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In answering this question, it’s important to make a distinction to the short and the long-term. In the short-term, the US doesn’t really have a public spending problem, as spending is what is required to compensate private sector deleveraging (spending less and saving more in order to repair balance sheets, greatly damaged as a result of the financial crisis).
Public spending is also needed to compensate for the relative powerlessness of monetary policy, the usual tool to improve demand. Interest rates are essentially zero, making monetary policy near impotent, as at the same time making borrowing for the public sector very cheap.
But, of course, monetary conditions the economy will ultimately recover, and public spending can’t increase forever, the critics are right about that. Still, there are two additional points to be made here. The first is that not everybody realizes that an economic crisis automatically increases public spending and reduces tax receipts.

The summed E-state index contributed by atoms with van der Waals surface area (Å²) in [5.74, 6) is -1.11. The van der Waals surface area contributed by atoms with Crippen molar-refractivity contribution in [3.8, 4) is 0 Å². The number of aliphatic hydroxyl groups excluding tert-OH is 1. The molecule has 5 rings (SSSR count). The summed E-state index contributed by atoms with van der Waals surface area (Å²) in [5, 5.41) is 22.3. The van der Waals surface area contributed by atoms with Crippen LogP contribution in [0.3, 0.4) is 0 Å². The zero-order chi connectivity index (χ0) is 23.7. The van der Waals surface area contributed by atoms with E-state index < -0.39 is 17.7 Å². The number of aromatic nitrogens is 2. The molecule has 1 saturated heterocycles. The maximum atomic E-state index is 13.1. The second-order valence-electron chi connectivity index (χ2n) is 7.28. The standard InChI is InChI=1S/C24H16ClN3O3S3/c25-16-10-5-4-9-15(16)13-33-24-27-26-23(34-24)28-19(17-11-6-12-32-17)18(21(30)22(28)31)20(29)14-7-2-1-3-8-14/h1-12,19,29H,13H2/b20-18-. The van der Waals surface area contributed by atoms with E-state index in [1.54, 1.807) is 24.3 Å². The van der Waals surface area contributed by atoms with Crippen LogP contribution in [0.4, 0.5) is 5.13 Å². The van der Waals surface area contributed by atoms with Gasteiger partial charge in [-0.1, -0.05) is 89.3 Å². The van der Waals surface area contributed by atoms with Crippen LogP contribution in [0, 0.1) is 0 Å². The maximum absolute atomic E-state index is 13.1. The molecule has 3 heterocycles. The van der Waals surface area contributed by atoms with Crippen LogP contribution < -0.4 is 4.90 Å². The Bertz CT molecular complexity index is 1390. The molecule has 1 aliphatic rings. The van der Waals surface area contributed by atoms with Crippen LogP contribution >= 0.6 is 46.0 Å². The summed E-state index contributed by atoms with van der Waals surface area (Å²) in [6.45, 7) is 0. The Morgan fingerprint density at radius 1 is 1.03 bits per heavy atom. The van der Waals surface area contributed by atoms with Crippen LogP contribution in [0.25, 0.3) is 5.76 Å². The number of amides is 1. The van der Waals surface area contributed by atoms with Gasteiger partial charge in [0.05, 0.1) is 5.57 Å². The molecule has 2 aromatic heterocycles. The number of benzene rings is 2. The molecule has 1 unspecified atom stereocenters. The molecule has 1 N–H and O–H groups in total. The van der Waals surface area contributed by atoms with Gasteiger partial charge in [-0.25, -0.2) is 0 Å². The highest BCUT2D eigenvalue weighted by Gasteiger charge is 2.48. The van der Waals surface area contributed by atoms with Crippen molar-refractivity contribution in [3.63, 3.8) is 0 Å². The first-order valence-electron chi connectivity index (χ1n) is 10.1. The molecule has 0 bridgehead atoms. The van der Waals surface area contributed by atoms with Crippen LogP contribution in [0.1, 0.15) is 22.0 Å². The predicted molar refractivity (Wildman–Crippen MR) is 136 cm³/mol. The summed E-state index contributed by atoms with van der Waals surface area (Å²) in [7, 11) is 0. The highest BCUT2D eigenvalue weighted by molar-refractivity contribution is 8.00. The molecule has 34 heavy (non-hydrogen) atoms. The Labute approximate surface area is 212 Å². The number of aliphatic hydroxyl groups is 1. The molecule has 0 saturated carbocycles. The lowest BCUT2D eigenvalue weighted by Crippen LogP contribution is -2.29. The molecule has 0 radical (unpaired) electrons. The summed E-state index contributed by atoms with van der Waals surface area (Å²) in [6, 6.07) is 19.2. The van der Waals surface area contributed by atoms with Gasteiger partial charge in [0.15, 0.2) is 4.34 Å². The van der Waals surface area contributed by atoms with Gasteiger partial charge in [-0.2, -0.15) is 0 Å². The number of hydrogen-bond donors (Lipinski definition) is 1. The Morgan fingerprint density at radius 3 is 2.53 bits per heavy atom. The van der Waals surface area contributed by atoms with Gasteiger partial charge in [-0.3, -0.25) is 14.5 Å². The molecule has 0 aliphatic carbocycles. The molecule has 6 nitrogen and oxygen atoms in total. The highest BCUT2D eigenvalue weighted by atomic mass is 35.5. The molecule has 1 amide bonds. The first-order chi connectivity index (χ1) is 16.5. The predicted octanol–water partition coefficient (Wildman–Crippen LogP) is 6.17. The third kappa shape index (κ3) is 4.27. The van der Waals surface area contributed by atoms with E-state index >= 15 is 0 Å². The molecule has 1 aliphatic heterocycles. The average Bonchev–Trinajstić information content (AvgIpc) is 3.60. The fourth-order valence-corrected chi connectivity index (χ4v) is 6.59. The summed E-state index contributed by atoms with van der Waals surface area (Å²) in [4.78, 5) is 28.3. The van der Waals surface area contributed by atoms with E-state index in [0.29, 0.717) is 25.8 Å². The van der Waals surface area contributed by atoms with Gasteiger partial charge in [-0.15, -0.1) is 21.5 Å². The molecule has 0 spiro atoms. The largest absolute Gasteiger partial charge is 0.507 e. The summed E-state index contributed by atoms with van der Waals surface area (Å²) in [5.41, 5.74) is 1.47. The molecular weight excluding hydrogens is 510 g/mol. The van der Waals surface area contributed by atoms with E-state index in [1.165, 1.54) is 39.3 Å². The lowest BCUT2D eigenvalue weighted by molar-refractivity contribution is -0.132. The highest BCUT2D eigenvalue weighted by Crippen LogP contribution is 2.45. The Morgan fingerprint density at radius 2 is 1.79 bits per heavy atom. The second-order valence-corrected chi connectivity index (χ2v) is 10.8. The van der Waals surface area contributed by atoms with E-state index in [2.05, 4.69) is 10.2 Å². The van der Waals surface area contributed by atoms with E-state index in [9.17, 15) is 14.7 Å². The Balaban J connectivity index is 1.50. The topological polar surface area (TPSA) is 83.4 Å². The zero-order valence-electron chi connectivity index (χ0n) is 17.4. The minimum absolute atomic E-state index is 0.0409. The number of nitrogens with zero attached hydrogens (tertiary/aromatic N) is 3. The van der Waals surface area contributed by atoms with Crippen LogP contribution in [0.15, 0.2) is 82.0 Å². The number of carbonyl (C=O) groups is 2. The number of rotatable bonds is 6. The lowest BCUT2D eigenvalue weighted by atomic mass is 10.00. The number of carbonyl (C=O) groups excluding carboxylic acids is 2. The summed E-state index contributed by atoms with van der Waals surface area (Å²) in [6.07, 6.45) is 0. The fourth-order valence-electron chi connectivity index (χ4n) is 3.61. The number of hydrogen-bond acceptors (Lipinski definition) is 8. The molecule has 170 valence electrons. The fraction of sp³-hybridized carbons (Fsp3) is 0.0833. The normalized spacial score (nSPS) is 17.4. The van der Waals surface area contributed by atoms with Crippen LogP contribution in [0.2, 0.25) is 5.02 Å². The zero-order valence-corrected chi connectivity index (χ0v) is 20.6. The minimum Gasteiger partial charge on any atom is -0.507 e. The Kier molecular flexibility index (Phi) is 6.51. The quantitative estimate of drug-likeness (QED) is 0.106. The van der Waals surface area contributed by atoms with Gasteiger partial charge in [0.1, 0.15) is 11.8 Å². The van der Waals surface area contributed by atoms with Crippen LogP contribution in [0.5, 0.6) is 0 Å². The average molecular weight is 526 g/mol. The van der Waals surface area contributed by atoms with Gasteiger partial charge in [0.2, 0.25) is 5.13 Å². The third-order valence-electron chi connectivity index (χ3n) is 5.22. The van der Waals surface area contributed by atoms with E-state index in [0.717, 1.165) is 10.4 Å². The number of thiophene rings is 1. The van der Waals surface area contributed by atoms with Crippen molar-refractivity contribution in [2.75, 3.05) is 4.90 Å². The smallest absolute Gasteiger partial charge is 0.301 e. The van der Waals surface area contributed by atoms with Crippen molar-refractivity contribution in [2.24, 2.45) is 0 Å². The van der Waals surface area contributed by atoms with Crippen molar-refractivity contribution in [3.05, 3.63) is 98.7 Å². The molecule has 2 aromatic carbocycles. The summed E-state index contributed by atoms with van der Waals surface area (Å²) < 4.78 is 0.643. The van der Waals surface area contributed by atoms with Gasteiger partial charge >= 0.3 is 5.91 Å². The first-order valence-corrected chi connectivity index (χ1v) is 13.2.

The structural budget deficit is one where these effects have been eliminated, that is, it’s what the budget deficit would be if the economy would run close to what it could produce. An indication is the following figure which depicts the primary deficit (the deficit excluding interest payments) and the output gap (the gap between potential and actual production). [Read on here]